Buy a 'small' selction box of bits - no more than 12 bits; saying that screwfix have a 4bit Makita set for £20 or a 6bit Trend set for £25, either of which will set up nicely. You can always buy additional bits as and when later. The Bit I use the most is 1/2'' straight followed by 3/8'' roundover. Of the 'starter' set I have (and had for 6 years) I've only used 4 of the bits out of the 12.

    Get used to using that combination before considering another, larger, more powerful machine.

    Our suggestions are not to stop you from using one but because we are thinking of your safety and pleasure in using one.

    Router tables under £100 are AFAICS clones and Aldi is the cheapest of the clones. Such tables are not necessarily rigid or 'square'. Once you get used to a Router and wish to use a larger machine including in a table then you really need to one that is suited for use in a table with the hight adjusted accessible from and through the router base (Trend T11, Triton TRA001 or similar) and a suitable table. You may it better to make yourself a table once yo know what yo want.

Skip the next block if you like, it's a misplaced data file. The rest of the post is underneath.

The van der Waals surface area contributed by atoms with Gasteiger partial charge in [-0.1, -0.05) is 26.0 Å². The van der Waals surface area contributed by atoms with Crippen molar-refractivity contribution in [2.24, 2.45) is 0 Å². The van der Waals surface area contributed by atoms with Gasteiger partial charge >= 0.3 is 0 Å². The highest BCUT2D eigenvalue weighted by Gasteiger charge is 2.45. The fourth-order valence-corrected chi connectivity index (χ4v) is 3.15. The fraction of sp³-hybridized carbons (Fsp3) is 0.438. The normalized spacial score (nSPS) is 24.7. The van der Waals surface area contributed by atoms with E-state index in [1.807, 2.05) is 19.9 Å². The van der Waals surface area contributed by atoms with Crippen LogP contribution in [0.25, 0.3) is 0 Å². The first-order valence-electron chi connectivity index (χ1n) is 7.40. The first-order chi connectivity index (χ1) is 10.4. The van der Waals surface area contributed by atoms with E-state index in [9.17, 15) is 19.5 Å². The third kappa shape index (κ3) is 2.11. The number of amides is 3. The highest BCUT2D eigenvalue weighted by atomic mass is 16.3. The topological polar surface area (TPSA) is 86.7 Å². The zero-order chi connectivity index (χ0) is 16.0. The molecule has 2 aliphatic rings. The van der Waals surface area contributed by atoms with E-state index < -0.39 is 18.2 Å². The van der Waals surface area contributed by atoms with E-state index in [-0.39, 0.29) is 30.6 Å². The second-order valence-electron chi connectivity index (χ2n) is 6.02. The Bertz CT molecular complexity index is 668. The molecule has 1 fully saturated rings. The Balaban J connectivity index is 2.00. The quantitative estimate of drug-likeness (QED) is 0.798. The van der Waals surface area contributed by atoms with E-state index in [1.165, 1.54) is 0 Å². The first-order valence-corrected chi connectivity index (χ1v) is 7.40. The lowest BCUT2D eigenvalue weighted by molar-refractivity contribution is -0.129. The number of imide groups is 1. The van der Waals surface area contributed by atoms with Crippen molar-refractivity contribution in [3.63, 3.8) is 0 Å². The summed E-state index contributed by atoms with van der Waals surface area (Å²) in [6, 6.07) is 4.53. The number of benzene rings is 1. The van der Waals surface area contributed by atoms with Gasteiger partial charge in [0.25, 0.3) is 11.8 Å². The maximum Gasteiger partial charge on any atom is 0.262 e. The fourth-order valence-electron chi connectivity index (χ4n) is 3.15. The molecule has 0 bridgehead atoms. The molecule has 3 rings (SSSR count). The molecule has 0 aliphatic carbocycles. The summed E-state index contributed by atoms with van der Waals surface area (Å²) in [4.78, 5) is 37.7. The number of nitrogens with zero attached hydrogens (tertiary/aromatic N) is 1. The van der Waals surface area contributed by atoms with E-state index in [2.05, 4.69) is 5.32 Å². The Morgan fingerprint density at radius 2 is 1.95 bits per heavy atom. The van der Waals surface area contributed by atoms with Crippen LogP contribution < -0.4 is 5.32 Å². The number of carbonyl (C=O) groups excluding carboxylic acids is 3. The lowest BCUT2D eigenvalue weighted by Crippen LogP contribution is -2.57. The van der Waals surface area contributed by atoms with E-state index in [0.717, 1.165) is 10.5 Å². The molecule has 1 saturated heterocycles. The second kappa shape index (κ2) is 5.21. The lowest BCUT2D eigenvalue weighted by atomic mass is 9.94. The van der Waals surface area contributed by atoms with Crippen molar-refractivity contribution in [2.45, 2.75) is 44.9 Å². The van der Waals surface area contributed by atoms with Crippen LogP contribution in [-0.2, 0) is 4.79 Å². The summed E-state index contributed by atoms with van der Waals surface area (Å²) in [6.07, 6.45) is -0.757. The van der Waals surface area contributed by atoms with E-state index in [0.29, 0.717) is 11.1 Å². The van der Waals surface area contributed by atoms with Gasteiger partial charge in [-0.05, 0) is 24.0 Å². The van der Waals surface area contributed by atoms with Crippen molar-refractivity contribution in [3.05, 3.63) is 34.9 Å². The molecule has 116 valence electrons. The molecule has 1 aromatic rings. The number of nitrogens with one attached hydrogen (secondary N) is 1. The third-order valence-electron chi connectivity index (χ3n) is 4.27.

7. Ryler

    Ryler

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    Why do people post that latin crap for?
    To post "around" is just one more letter ffs.
     
    Last edited: 30 Dec 2019
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  9. JobAndKnock

    JobAndKnock